Arsenal Vision logo

The Arsenal fans site for true Gooners

Log in Register

Login to your account

Username *
Password *
Remember Me

Create an account

Fields marked with an asterisk (*) are required.
Name *
Username *
Password *
Verify password *
Email *
Verify email *
Captcha *
Reload Captcha

The Highbury Library animted promo v5 350x350

If you want to talk about meteoric rises then look no further than Alex Song. The once defensive laughing stock, the bumbling player who could do no right has seen his stock rise massively over the last three seasons and is now a mainstay in Arsenal’s team.

Playing ahead of Arsenal’s defense, Song’s impressive performances coupled with the lack of proper backup (Coquelin hasn’t got a fair shot due to injuries and Frimpong lacks experience) has meant that Song’s name on the teamsheet has been a guarantee.

Yet as the season has progressed there have been doubts raised over Song’s suitability to the defensive midfield role and Arsenal’s pursuit of Yann M’Vila might indicate that Wenger too has his doubts over Song’s suitability as the shield of Arsenal’s talented yet structurally poor defense.

While there is no doubt that questions over a player’s quality arise only when results aren’t favoring you, there is definitely merit to some of the criticism that Song has received.

Thomas Vermaelen might be a defender but he does have this frustrating yet sometimes hugely successful tendency to wander far too high up the pitch. Sometimes it results in goals like the ones conceded against Norwich and on the other occasions it results in a 95th minute winner against Newcastle. Either it way it requires Song to sit back and do what his position demands him to do, defend.

Koscielny might be one hell of a defender but believe it or not he cannot do everything by himself and this is where Song’s tendency to be caught up high up the pitch can be irking.

That is not to say that he is a slouch going forward. To be honest is far from that. He has proved to be one of the league’s best when it comes to delivering pin point through balls. His assists for Robin van Persie’s goals against Liverpool, Everton and Norwich were majestic to say the least.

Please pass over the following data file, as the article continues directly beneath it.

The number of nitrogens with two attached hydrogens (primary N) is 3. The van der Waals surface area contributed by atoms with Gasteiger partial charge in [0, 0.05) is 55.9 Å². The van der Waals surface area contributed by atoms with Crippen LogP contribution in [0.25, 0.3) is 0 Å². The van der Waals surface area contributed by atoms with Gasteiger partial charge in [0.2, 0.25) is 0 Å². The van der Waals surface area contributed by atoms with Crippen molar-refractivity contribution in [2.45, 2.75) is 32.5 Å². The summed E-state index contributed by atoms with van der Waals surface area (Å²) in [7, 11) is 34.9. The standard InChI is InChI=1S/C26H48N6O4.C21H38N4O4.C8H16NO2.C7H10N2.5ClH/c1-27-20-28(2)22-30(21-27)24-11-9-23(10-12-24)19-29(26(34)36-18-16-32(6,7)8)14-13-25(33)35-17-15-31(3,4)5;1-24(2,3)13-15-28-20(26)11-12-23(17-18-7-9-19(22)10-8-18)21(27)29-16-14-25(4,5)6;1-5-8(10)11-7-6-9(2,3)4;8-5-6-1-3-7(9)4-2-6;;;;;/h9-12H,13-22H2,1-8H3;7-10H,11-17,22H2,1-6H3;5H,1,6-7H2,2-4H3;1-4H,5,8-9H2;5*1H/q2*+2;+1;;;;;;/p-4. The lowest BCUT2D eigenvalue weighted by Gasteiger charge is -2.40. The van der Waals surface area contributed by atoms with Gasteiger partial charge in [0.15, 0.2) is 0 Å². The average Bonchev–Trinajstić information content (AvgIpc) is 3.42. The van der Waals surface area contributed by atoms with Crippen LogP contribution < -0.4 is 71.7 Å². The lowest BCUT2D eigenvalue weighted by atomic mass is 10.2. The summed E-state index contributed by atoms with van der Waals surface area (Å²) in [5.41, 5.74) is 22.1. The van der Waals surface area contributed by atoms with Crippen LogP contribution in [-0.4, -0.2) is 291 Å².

Yet the question we have to ask ourselves is do we want our “defensive midfielder” to shirk his defensive duties in favor for those majestic assists or do we rather have him sit back, protect the back four and not chip in with these assists.

I would rather have him do the latter. This isn’t cause I don’t enjoy his assists (we all do, including Robin), its just that I rather have a player in my team who adds more structural stability to the entire side especially a team like Arsenal, whose basic instinctive tendency is to attack, no matter the circumstances. I don’t mind the occasional foray but the timing of these runs and the circumstances of his forays have shown a lack of understanding of his role as the team’s primary defensive shield.

This is why signing M’Vila makes so much sense. He is widely known to be a midfield anchor, a disciplined defensive midfielder and yet his statistics show that when it comes to passing he can hold his own excellently. A player who adds bite to the Arsenal midfield and yet doesn’t compromise Arsenal’s philosophy of playing beautiful football.

Some might say that M’Vila isn’t necessarily the answer with questions regarding his quality and temperament still in doubt. I haven’t seen much and the most I have seen of him are youtube videos. But the stats do back up the fact that defensively he is more solid than Song. The margin isn’t much but football is a game that is decided by the smallest of margins. With 3.1 tackles a game and with 2.5 interceptions, M’Vila’s stats are better than those of Song who has managed 2.8 tackles coupled with 2 interceptions. Even in terms of clearances M’Vila trumps Song with the Frenchman managing 1.8 clearances to Song’s 1.2. Even in terms of discipline M’Vila trumps Song with the Rennes midfielder managing a mere 0.8 fouls a game to Song’s 2.2. But the explanation to this could be very simple: Arsenal being a more attacking team are more prone to counter attacks and Song would be required to make more cynical fouls.